Ghosts of Attica. First Run/Icarus Films.
Reviewed by David Kidd
Published on H-Amstdy (June, 2002)
Who then will guard the guards?
In <cite>Satires VI</cite>, Juvenal queries, "Quis custodiet ipsos custodies?" or "Who is to guard the guards themselves?" His question resonates today, and it implies that our guards will need someone to keep them in check, to be sure, but it also could be about protecting the guards. Juvenal's insightful dexterity works much like the film <cite>Ghosts of Attica</cite>, a film that questions a criminal justice system clearly out of control and its victims, both prisoners and guards. <p> Brad Lichtenstein's film <cite>Ghosts of Attica</cite>, featuring a voice-over from Susan Sarandon, is a welcome addition to the documentaries about crime and punishment in the United States. Boasting a "definitive account of America's most violent prison rebellion" and suppression, <cite>Ghosts of Attica</cite> offers a surprisingly objective view of an extraordinarily complex and horrific tragedy. Now, a full three decades after the awful events, this film takes close to the full measure of the story. <p> <cite>Ghosts of Attica</cite> tells the chilling story of the prison uprising in 1971 that culminated with New York state troopers storming the prison and the resulting deaths of twenty-nine inmates and ten guards. Inmates had uprisen four days before and taken control of the prison when their demands for reform had not been met. During the four days, some negotiation took place, but it did not prevent the 500 troopers from their violent reprisals. While the 1,291-prisoner uprising was carried out by several races, most of them were black, and most of the guards were white. New York Governor Nelson Rockefeller organized a massive cover-up, attempting to keep the Attica riots from becoming a scandal that would have eliminated his Presidential ambitions. The inmates requested that Rockefeller visit the prison to negotiate better education, more black and Spanish-speaking guards, and better overall conditions. Following the riots and the re-taking of the prison, the state charged and indicted more than sixty inmates with crimes during the takeover, ranging from sodomy to murder. None of the guards or state officials were charged or indicted, even though, years later, the state would admit fault in the form of a $12-million dollar settlement. <p> Lichtenstein's 89-minute film shuttles back and forth from the present-day quest for justice to the events as they unfolded in 1971. The film focuses on three main participants: Frank "Big Black" Smith, a leader in the uprising, and subsequently a leader in the quest for justice; Mike Smith, a prison guard injured during the troopers raid, and now the leader of "Forgotten Victims of Attica;" and Liz Fink, an attorney who led the tewnty-six year civil action lawsuit on behalf of Attica inmates. The film puts a human face on these events, showing how various groups reacted to events at the time, and how they have struggled to find peace after all these years. <p> The film could easily have engaged in some facile conspiracy theories, and it does veer dangerously close to doing so with some of its images of Nelson Rockefeller lurching away from cameras and microphones into a briskly departing limousine. Despite these images from investigative journalism and the conspiracy theories they might inspire in a casual viewer, the film does not lay all the blame with Rockefeller, but it does not let him escape blame completely. The film balances itself nicely by providing the guards' perspectives, their deaths and injuries, and how they also have had trouble finding justice. <p> Viewers will long remember after watching <cite>Ghosts of Attica</cite> the ghastly images of naked prisoners being marched around. It is not surprising that much of the footage the film uses was long suppressed, but it is some measure of justice that this film now presents it. Narrative details during interviews include horrifying stories of guards playing Russian roulette with prisoners, threats of castration (both of which were done to Frank "Big Black" Smith), and photographs of fleeing prisoners who were shot in the back. The torturing of prisoners apparently continued for months after the troopers had taken back the prison. <p> Likewise, <cite>Ghosts of Attica</cite> shows some memorable footage of prisoners "free" in the yard while they negotiated for four days with authorities. The atmosphere was of an energized and transformed crowd, shouting, excited, and delighted that they had an audience for their concerns. Their protest and their demands do not seem unreasonable in this footage, and the film invites sympathy with their demands. At the same time, <cite>Ghosts of Attica</cite> also presents the worried families of guards being held prisoner (in an ironic reversal the film does not neglect) narrating their hopes and fears. <p> The film recounts the details of the lawsuit, a fifteen-year court battle, and its $12 million settlement (the largest of its kind in U.S. history), and would offer an interesting study in the legal system and issues of reparation. The inmates and the guards both agree that justice has not been served, and that no settlement will repay those who suffered in Attica.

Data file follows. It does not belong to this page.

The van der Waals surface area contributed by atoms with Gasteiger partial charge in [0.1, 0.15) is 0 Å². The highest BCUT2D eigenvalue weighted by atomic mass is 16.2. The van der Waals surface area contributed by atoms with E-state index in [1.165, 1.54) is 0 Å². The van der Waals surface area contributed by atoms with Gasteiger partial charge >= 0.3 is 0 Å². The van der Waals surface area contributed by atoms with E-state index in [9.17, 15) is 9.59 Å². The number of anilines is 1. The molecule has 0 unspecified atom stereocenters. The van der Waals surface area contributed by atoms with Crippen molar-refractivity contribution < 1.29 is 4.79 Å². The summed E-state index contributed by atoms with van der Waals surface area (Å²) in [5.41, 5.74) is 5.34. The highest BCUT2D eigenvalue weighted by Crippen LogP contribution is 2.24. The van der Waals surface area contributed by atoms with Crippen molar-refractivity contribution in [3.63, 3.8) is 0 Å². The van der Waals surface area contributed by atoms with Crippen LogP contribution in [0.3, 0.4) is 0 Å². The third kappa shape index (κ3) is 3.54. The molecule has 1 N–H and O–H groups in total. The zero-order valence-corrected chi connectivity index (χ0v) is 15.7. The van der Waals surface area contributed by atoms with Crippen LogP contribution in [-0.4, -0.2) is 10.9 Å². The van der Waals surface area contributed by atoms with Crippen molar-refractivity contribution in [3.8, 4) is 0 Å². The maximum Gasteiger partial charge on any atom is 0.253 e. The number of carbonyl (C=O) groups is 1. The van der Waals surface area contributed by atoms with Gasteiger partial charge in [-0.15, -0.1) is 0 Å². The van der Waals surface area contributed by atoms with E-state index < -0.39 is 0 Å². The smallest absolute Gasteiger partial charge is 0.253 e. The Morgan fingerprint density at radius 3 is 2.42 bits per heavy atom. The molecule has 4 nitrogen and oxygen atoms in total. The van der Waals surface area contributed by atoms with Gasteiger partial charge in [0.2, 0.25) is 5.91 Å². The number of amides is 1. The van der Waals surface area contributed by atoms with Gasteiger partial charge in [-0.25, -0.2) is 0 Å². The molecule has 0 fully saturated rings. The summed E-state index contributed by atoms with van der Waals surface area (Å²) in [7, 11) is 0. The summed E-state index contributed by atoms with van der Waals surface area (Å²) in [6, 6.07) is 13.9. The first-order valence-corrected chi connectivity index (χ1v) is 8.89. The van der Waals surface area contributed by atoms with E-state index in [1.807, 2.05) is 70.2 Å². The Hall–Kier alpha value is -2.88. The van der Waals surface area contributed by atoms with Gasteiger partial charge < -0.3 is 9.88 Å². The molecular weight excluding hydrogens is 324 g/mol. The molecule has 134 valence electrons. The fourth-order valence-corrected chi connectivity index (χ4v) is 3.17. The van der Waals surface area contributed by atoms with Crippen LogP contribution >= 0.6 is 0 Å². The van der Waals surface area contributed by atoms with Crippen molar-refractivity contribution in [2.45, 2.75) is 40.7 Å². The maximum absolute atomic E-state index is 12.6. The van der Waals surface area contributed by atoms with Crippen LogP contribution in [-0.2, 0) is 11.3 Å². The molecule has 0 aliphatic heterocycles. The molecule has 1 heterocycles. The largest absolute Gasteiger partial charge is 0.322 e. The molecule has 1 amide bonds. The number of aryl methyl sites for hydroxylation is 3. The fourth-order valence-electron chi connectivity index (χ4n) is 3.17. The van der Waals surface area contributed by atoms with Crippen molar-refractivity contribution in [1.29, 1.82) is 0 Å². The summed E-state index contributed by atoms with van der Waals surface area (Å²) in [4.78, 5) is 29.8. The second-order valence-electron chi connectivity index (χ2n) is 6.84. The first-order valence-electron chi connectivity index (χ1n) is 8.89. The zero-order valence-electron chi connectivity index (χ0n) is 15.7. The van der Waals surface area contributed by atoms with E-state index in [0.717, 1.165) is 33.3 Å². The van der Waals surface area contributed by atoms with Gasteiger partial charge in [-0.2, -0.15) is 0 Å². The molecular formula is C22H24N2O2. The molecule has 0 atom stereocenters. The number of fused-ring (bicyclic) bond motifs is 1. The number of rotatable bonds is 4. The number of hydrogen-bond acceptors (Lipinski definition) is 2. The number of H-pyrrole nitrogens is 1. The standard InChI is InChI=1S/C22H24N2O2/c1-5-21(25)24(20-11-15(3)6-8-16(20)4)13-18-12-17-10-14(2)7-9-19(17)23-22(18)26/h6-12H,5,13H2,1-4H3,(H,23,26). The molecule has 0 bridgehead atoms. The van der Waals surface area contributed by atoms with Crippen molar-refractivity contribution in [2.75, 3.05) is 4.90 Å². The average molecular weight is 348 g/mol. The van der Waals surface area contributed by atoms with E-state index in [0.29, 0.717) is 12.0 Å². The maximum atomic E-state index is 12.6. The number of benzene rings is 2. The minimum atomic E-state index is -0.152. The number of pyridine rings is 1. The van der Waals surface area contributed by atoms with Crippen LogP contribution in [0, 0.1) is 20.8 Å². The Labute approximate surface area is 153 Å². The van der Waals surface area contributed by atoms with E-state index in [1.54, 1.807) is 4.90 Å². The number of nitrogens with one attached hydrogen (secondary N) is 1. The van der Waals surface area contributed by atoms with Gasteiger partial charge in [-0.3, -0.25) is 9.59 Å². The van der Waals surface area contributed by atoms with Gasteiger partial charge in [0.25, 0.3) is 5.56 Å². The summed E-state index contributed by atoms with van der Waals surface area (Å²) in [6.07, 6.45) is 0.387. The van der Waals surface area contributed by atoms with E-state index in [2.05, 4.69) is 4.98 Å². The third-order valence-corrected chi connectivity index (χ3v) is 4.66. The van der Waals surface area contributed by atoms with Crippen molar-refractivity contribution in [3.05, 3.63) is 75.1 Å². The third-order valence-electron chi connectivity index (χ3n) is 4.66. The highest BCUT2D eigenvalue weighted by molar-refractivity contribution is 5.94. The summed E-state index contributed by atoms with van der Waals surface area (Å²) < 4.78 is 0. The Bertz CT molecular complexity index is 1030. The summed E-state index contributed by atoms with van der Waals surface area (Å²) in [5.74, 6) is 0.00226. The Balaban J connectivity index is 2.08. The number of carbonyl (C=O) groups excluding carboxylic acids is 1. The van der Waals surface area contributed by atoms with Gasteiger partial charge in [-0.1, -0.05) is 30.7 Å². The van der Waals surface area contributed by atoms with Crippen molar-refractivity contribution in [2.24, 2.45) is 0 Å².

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David Kidd. Review of , Ghosts of Attica.
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